Durham Considers City-County Merger
Posted November 25, 1999
DURHAM — In North Carolina, most people pay either city or county taxes. Public services, like law enforcement, fire and emergency services, and trash collection, are handled by cities and counties separately. But Durham officials are thinking about merging the two together.
City and county leaders are drafting a plan they hope will appeal to all of Durham's diverse political interests. The question is: will it satisfy any of them?
This is not the first time a merger plan has been brought to the table. "It's been talked about here in Durham dating back to the '60s, and I think even the '50s. I think this is the third attempt for merger here in Durham," says merger committee member Jarvis Martin.
The time may finally be right, though, to combine city and county governments in Durham. Many residents say a merger makes sense.
"Being the only city in the area, I think it would be economically sound," says resident Harold Green.
Durham resident Al Singer agrees. "I think it's a real good idea," he says. "Any time you can streamline government, it makes sense to me. I don't see any reason for the division any more."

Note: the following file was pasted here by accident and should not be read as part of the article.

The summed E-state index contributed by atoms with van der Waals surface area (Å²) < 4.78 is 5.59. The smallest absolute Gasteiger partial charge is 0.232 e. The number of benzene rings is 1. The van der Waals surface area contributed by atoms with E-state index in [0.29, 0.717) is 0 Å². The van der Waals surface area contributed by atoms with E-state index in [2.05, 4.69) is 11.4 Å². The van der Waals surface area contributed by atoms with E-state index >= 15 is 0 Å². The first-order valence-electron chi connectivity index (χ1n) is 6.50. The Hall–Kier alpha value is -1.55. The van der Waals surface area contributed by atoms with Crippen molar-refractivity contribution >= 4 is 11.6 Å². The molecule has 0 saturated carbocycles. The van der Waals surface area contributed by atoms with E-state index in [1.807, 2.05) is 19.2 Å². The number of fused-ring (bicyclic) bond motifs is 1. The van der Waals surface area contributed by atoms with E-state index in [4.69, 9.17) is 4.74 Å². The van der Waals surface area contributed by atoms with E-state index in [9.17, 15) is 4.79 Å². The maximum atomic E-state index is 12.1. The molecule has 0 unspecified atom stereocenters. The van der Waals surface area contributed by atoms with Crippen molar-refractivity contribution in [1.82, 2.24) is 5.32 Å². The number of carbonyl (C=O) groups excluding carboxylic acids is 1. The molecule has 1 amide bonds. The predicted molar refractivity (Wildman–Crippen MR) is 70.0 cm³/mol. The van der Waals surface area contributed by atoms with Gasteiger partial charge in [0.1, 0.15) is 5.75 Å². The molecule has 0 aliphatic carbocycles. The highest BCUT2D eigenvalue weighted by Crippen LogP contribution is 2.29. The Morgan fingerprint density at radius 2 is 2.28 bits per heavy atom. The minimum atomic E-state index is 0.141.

In theory, a merged government would save tax dollars by operating more efficiently. But the city and county already split most services. Leaders who have studied the merger say it could actually cost more upfront.
"In the long run, there could be cost savings in merging governments. Initially it will cost taxpayers more because there will be greater expenses in merging city and county government," says city council member Floyd McKissick.
The plan leaders will recommend next month would have Durham adopt a nine-member city-county board, including a non-partisan mayor, four partisan members, and four at-large, non-partisan members, each serving three-year terms.
"I think the key thing is developing an equitable merger which is inclusive of this entire community so that all interests in this community will feel represented," McKissick says.
A steering committee will consider the merger recommendation in December. If they decide to pursue a merger, they will do a detailed financial analysis.
That will give city and county residents a better idea of what a merger might cost them before they vote on it next year.